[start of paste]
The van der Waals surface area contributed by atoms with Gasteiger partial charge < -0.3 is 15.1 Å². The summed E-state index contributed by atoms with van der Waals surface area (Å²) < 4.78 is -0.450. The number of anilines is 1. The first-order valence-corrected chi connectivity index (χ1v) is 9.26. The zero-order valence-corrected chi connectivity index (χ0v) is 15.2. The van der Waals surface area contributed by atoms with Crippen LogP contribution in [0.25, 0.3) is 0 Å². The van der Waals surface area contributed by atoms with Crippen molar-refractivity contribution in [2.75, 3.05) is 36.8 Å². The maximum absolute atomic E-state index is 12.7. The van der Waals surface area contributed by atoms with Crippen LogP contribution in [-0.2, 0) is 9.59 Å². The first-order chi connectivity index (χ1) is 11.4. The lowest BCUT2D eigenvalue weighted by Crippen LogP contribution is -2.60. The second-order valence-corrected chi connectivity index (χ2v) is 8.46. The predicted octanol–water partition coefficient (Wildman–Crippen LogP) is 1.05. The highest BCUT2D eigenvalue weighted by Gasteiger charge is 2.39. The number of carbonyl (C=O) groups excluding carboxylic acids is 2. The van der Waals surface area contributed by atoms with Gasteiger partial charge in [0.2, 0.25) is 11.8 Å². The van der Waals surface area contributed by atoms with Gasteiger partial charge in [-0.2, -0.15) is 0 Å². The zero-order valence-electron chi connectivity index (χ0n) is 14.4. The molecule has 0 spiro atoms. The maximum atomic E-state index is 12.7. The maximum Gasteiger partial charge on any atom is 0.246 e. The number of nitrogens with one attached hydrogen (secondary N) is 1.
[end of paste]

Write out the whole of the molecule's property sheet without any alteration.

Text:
The van der Waals surface area contributed by atoms with Gasteiger partial charge < -0.3 is 15.1 Å². The summed E-state index contributed by atoms with van der Waals surface area (Å²) < 4.78 is -0.450. The number of anilines is 1. The first-order valence-corrected chi connectivity index (χ1v) is 9.26. The zero-order valence-corrected chi connectivity index (χ0v) is 15.2. The van der Waals surface area contributed by atoms with Crippen LogP contribution in [0.25, 0.3) is 0 Å². The van der Waals surface area contributed by atoms with Crippen molar-refractivity contribution in [2.75, 3.05) is 36.8 Å². The maximum absolute atomic E-state index is 12.7. The van der Waals surface area contributed by atoms with Crippen LogP contribution in [-0.2, 0) is 9.59 Å². The first-order chi connectivity index (χ1) is 11.4. The lowest BCUT2D eigenvalue weighted by Crippen LogP contribution is -2.60. The second-order valence-corrected chi connectivity index (χ2v) is 8.46. The predicted octanol–water partition coefficient (Wildman–Crippen LogP) is 1.05. The highest BCUT2D eigenvalue weighted by Gasteiger charge is 2.39. The number of carbonyl (C=O) groups excluding carboxylic acids is 2. The van der Waals surface area contributed by atoms with Gasteiger partial charge in [0.2, 0.25) is 11.8 Å². The van der Waals surface area contributed by atoms with Gasteiger partial charge in [-0.2, -0.15) is 0 Å². The zero-order valence-electron chi connectivity index (χ0n) is 14.4. The molecule has 0 spiro atoms. The maximum atomic E-state index is 12.7. The maximum Gasteiger partial charge on any atom is 0.246 e. The number of nitrogens with one attached hydrogen (secondary N) is 1.